The proverb that “A man’s home is his castle” is usually understood to be a metaphor. But, in the case of this abode just outside Carbondale, Colorado, the previous owners had taken it literally. Drawing inspiration from French châteaus, it had thick plaster walls, dark beams, wrought-iron light fixtures and oversized fireplaces. Then came in new owners, who possessed an eagle eye for good bones and a great location. Perched on a bend of the Roaring Fork River, the house offered imposing views of Mount Sopris and enough room to welcome their four adult children, along with their own growing families and friends. “It was the right square footage for us,” the wife explains. “We knew it would need some love.”
And so the renovation began, helmed by interior designer Denise Taylor of Aspen Design House, who worked in collaboration with senior designer Geneva Podolak Knox and Travis Jadwin of Silverado Builders, LLC. Instead of tackling everything at once, however, the couple decided to address the project in stages, allowing them to take advantage of the home during the summer and winter holidays. “Denise and Travis did a great job of making sure it would be livable during this process,” the husband recalls. And Taylor was on board with this plan. “People purchase a new home and they’re really excited to use it,” she comments. “It’s hard for them to wait 18 months to do that.”
The team ground down the home’s thick walls, washed them in a bright white and finished them in a smooth texture. Openings were also cut to accommodate new windows and doors. Tapping local stonemasons, they resized the fireplaces and removed arches on either side of the family room’s hearth. Now, with sliding doors stretching across the entire back of the house to reveal mesmerizing views of rushing water and snow-capped mountains, the refreshed abode is flooded with light, just as the couple had once imagined.
With the arrival of fall and the homeowners’ departure, part two commenced. The exterior of the residence was painted a light cream and accented with dark trim. The primary bath was overhauled and a freestanding tub was positioned to take advantage of the view. Meanwhile, the kitchen was gutted and new custom cabinetry installed, leaving a wide berth for the 5-foot Wolf range Taylor had ordered. Unfortunately, the reality of supply chain issues brought about by the pandemic delayed the stove’s arrival. With the entire family—and their guests—poised to return to celebrate the holidays, Jadwin jerry-rigged a solution: He reinstalled the abode’s old cooktop, slid the original oven into the empty space and created temporary cabinets to disguise the gaps. Later, when the range finally made its appearance, he cut the countertop stone to accommodate it.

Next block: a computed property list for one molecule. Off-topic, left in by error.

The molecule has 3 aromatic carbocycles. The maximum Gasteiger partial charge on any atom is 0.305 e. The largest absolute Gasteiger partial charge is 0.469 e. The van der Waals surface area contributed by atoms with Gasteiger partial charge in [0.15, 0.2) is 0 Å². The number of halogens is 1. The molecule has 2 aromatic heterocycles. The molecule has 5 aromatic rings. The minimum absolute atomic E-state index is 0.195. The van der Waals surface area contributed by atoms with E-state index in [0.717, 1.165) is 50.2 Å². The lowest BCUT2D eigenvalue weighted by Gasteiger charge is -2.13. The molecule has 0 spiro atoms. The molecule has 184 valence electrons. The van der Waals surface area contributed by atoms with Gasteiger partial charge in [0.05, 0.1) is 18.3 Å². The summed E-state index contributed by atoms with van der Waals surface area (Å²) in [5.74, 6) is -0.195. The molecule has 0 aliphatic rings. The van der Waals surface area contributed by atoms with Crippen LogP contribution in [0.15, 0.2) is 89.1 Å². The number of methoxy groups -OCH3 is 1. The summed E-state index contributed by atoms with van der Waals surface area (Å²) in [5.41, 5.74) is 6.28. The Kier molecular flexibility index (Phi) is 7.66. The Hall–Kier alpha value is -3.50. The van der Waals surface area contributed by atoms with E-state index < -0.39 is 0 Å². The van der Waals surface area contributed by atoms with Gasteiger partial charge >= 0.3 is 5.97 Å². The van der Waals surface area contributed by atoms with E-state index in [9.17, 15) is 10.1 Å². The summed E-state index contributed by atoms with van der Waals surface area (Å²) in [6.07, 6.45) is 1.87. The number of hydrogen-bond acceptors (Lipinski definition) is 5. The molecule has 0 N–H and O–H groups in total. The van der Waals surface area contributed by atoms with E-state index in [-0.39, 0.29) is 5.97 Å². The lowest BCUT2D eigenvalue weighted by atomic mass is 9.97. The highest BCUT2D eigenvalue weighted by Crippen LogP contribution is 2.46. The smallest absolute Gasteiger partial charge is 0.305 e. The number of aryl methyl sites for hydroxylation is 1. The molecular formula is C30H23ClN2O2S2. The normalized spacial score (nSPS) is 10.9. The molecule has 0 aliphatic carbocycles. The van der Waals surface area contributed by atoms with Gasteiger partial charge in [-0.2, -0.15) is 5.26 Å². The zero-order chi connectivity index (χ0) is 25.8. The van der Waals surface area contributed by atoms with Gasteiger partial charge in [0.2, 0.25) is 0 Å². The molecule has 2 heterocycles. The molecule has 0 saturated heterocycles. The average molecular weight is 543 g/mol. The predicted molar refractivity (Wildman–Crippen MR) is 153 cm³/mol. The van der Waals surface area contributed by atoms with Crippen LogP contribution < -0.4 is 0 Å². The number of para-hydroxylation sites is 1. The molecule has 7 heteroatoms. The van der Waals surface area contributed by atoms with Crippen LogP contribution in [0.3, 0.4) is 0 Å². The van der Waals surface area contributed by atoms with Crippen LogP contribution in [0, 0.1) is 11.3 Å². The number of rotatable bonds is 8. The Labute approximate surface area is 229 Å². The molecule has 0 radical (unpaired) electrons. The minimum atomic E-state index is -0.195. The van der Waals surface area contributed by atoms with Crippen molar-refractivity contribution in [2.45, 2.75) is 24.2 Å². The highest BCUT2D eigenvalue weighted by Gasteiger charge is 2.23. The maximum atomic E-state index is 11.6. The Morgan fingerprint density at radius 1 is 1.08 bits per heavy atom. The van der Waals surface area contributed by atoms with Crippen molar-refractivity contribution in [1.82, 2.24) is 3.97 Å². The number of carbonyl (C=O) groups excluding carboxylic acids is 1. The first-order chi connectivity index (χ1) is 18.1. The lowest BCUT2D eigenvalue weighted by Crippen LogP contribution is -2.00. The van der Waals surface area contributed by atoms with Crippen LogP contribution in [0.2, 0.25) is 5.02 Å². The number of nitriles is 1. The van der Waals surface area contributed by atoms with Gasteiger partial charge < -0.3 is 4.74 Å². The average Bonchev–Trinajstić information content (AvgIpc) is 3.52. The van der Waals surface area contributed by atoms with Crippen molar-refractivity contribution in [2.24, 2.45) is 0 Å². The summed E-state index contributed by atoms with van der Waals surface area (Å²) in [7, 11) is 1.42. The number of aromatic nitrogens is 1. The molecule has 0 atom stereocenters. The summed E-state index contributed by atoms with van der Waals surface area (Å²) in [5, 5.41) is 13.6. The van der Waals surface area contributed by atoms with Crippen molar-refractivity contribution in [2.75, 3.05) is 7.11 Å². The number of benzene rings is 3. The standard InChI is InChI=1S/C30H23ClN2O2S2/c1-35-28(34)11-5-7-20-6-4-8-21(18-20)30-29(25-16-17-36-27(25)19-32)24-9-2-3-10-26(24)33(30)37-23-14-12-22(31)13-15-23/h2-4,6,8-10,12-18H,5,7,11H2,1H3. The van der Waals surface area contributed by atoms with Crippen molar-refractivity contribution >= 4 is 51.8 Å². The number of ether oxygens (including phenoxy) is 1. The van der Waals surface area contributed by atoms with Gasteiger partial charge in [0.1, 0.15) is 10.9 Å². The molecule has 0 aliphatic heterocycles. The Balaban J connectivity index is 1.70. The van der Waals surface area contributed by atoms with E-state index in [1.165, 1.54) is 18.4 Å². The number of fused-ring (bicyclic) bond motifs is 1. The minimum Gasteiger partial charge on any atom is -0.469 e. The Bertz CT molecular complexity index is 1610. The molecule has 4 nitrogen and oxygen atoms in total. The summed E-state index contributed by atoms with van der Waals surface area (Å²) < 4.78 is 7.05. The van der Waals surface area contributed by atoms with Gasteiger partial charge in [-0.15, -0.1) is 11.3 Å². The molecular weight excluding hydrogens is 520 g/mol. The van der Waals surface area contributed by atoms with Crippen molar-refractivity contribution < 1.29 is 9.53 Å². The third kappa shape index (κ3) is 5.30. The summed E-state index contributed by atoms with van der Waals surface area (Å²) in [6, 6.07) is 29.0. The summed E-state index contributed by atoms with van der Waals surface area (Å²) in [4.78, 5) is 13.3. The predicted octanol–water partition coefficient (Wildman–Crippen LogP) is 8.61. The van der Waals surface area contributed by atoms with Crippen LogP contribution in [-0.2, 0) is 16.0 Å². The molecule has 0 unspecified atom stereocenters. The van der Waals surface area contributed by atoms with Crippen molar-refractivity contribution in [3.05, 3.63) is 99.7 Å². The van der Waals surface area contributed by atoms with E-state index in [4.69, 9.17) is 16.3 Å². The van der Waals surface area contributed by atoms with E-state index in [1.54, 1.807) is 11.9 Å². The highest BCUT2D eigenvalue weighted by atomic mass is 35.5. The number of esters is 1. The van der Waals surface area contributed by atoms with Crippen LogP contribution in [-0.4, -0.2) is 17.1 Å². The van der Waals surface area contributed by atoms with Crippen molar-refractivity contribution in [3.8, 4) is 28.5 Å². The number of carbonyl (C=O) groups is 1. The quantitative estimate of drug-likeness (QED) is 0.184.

The new year brought stage three. The small balconies off the kitchen and dining room were connected, creating one large deck that wraps around one corner of the house. And, to infuse this home with new life from within, lighting played a central role. Rather than a more classic fixture option for the staircase, the designer created a sculptural design reminiscent of a flock of birds. A similar version crowns the family room, where a sprawling sectional and two plump armchairs offer room for the entire clan to gather and relax.
Where heavy decor once ruled, simple clean-lined pieces and upholstery in creams and camels now keep the focus on the view. Exuberant wallpapers abound as well. “I kept pushing for more and more fun designs,” the wife recalls. “It’s a huge home so you really can’t have white walls everywhere,” Taylor concurs. Artwork also helps to break up the expansive surfaces. Augmented by hints of gold in the fixtures and accessories, the interiors’ new warm tones help to turn soaring stone fireplaces from overpowering giants to inspired focal points. The final effect is of a light, modern space designed for family, friends and fun. “Everything we thought about and had a vision for, we got,” the husband says. “The outcome is fantastic,” concludes the wife.